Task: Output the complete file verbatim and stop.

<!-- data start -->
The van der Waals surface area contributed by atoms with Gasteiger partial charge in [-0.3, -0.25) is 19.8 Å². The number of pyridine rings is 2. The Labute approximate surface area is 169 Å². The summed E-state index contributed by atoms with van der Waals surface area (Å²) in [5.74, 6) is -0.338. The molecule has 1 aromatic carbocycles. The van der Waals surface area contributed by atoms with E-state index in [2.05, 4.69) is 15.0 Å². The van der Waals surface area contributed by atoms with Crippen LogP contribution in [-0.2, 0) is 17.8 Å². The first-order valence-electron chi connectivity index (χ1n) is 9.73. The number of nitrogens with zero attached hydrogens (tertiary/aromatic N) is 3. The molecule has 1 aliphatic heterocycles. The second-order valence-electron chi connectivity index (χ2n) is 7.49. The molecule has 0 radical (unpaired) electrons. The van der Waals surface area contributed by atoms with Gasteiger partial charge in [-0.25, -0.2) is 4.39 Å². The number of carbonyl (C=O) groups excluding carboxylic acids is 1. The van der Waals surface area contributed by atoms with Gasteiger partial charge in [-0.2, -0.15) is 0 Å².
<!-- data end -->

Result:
The van der Waals surface area contributed by atoms with Gasteiger partial charge in [-0.3, -0.25) is 19.8 Å². The number of pyridine rings is 2. The Labute approximate surface area is 169 Å². The summed E-state index contributed by atoms with van der Waals surface area (Å²) in [5.74, 6) is -0.338. The molecule has 1 aromatic carbocycles. The van der Waals surface area contributed by atoms with E-state index in [2.05, 4.69) is 15.0 Å². The van der Waals surface area contributed by atoms with Crippen LogP contribution in [-0.2, 0) is 17.8 Å². The first-order valence-electron chi connectivity index (χ1n) is 9.73. The number of nitrogens with zero attached hydrogens (tertiary/aromatic N) is 3. The molecule has 1 aliphatic heterocycles. The second-order valence-electron chi connectivity index (χ2n) is 7.49. The molecule has 0 radical (unpaired) electrons. The van der Waals surface area contributed by atoms with Gasteiger partial charge in [-0.25, -0.2) is 4.39 Å². The number of carbonyl (C=O) groups excluding carboxylic acids is 1. The van der Waals surface area contributed by atoms with Gasteiger partial charge in [-0.2, -0.15) is 0 Å².